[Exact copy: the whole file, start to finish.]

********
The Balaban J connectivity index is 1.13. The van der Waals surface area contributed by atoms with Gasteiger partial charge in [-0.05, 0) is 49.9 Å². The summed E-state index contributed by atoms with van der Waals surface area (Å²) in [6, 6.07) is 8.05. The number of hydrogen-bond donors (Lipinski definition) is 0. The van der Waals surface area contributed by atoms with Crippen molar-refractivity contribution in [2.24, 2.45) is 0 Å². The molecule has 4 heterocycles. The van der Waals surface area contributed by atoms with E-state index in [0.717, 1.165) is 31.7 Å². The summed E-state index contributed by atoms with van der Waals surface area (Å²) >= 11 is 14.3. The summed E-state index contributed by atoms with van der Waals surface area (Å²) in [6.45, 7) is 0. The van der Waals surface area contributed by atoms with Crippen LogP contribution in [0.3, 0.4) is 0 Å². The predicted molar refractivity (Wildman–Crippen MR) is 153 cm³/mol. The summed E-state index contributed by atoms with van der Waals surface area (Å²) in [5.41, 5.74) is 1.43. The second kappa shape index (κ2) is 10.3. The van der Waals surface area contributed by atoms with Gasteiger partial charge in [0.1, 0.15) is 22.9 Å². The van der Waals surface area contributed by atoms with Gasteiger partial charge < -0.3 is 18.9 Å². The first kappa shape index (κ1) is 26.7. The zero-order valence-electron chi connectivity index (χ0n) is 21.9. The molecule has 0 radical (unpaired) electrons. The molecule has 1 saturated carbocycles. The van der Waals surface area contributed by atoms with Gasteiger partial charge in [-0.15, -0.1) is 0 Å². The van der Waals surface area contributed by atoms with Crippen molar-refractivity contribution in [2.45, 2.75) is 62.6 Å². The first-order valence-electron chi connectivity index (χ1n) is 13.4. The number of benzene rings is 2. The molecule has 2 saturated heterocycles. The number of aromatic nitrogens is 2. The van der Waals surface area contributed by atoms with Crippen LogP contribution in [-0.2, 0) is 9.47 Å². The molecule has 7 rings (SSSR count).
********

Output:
The Balaban J connectivity index is 1.13. The van der Waals surface area contributed by atoms with Gasteiger partial charge in [-0.05, 0) is 49.9 Å². The summed E-state index contributed by atoms with van der Waals surface area (Å²) in [6, 6.07) is 8.05. The number of hydrogen-bond donors (Lipinski definition) is 0. The van der Waals surface area contributed by atoms with Crippen molar-refractivity contribution in [2.24, 2.45) is 0 Å². The molecule has 4 heterocycles. The van der Waals surface area contributed by atoms with E-state index in [0.717, 1.165) is 31.7 Å². The summed E-state index contributed by atoms with van der Waals surface area (Å²) >= 11 is 14.3. The summed E-state index contributed by atoms with van der Waals surface area (Å²) in [6.45, 7) is 0. The van der Waals surface area contributed by atoms with Crippen LogP contribution in [0.3, 0.4) is 0 Å². The predicted molar refractivity (Wildman–Crippen MR) is 153 cm³/mol. The summed E-state index contributed by atoms with van der Waals surface area (Å²) in [5.41, 5.74) is 1.43. The second kappa shape index (κ2) is 10.3. The van der Waals surface area contributed by atoms with Gasteiger partial charge in [0.1, 0.15) is 22.9 Å². The van der Waals surface area contributed by atoms with Gasteiger partial charge < -0.3 is 18.9 Å². The first kappa shape index (κ1) is 26.7. The zero-order valence-electron chi connectivity index (χ0n) is 21.9. The molecule has 0 radical (unpaired) electrons. The molecule has 1 saturated carbocycles. The van der Waals surface area contributed by atoms with Gasteiger partial charge in [-0.15, -0.1) is 0 Å². The van der Waals surface area contributed by atoms with Crippen molar-refractivity contribution in [2.45, 2.75) is 62.6 Å². The first-order valence-electron chi connectivity index (χ1n) is 13.4. The number of benzene rings is 2. The molecule has 2 saturated heterocycles. The number of aromatic nitrogens is 2. The van der Waals surface area contributed by atoms with Crippen LogP contribution in [-0.2, 0) is 9.47 Å². The molecule has 7 rings (SSSR count).